Yesterday, January 25th, marked the Egyptian revolution’s first anniversary. To celebrate this, millions of Egyptians went to Tahrir to protest the current situation in their country:
Yes, the Egyptians are protesting after a parliamentary elections that birthed a parliament with people like these in power. Thinking about it, though, if one wanted to give an overall description to the “Arab Spring,” the most accurate expression would be: rise of the fundamentalists.
It serves as a catchy Hollywood title, no? Arab Spring: The Rise of the Fundamentalists. I should trademark this. And nothing describes the way it is in Egypt, Tunisia and other countries that protested better than this picture:
Who cares that Egypt has a soaring poverty rate or that Tunisia has a ridiculously high unemployment average. The first thing the new Egyptian parliament did was not to start serious discussions about the country’s future but to refuse to commit to women rights. Again, who cares about women rights, men rights, children rights, animal rights. Who cares about the Copts getting killed on daily basis because of their faith? What matters is saying no to overly revealing clothing and taking extended naps during parliamentary sessions.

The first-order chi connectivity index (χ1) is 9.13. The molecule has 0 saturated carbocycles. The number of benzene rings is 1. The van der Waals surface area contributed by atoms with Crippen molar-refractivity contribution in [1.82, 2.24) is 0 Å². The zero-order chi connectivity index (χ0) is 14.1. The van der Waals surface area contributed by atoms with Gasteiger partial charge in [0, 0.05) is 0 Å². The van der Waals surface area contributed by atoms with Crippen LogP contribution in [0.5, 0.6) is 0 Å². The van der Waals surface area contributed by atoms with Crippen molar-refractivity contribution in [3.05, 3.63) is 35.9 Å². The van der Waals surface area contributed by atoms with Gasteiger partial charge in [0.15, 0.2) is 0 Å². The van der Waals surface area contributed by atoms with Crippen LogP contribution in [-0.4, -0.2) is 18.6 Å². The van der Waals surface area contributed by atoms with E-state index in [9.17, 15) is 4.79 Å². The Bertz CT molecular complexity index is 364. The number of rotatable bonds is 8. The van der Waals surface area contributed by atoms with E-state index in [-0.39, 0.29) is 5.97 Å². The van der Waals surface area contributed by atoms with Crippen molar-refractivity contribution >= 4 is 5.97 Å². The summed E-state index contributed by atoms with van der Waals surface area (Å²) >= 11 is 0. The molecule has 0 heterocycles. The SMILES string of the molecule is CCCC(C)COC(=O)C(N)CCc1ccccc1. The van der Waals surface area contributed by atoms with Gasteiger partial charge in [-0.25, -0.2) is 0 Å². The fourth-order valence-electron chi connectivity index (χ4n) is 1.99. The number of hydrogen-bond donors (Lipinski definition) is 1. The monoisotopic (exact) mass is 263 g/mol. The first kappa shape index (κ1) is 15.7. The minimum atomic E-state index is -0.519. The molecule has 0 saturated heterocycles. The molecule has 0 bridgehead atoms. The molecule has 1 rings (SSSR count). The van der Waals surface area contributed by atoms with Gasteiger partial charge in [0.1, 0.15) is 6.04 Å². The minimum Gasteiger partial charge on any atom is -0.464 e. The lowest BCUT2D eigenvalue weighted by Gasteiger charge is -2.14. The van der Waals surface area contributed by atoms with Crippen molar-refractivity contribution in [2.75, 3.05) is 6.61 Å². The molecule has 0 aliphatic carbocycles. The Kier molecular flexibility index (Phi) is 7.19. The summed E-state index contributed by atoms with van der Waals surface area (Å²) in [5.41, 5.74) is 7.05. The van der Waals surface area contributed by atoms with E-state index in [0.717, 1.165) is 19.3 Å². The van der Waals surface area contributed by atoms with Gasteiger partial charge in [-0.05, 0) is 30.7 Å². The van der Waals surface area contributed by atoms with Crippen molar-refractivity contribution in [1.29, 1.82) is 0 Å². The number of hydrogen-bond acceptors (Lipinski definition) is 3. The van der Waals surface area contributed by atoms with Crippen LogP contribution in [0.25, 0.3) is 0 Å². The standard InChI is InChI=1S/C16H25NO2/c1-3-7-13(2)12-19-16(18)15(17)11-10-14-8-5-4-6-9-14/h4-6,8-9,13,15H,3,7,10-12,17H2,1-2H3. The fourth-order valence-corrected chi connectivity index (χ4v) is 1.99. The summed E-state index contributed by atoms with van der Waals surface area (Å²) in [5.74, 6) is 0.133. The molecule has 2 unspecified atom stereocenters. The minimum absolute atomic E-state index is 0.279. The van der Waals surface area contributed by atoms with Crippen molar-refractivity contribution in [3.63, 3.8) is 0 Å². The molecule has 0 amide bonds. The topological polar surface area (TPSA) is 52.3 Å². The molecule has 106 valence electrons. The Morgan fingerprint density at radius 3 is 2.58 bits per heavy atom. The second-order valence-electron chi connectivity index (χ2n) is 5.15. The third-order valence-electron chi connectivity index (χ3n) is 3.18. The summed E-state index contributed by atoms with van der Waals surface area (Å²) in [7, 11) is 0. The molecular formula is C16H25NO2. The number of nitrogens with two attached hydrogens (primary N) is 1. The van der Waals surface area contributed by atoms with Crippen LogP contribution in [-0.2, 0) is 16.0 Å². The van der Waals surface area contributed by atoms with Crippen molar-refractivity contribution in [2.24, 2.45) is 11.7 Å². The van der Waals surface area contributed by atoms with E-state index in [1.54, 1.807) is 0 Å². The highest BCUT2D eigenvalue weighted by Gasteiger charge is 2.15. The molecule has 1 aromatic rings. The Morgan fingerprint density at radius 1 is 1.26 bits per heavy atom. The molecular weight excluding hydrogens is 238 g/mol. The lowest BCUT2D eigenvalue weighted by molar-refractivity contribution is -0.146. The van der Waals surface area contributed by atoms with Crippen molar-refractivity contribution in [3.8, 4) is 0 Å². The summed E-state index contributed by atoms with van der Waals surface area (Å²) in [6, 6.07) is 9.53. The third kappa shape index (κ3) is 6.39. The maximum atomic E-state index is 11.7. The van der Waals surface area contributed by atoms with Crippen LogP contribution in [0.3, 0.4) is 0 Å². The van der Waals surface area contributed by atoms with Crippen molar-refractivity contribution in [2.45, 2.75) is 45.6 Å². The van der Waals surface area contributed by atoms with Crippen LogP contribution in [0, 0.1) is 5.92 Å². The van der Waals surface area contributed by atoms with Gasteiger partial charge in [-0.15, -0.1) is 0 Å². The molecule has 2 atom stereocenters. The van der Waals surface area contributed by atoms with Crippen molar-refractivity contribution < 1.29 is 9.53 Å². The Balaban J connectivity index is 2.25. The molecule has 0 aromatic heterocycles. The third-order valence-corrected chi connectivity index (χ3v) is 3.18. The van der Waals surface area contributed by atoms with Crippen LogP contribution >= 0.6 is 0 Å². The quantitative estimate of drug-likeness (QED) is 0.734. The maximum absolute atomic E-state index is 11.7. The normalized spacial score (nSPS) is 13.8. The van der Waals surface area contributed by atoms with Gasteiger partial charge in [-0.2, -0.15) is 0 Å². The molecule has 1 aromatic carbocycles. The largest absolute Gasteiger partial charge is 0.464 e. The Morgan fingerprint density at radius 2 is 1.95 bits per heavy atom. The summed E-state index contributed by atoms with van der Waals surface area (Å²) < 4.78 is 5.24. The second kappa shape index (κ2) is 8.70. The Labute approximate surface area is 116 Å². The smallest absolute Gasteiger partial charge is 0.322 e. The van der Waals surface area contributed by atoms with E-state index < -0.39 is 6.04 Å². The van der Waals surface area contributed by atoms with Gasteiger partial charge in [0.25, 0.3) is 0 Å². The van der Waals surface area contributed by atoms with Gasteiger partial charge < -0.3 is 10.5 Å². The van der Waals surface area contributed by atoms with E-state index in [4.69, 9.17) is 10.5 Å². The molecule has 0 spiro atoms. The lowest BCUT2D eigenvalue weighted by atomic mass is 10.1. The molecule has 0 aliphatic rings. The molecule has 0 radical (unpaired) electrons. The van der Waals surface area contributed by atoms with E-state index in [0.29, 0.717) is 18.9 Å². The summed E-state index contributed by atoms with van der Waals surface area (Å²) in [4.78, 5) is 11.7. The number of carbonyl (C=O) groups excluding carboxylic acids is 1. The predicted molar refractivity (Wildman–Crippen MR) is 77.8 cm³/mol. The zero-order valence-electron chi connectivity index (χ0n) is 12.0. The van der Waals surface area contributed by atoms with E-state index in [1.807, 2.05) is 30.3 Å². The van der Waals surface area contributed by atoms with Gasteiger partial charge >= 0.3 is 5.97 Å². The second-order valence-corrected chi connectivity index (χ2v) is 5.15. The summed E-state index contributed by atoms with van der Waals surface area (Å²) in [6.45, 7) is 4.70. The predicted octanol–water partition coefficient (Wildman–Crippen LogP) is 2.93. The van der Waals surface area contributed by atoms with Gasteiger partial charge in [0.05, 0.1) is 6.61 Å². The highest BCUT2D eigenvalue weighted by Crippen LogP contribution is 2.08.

Just some food for thought but perhaps one of the few things keeping the society in Lebanon from absolutely crumbling is the fact that fundamentalism cannot and will not get to power.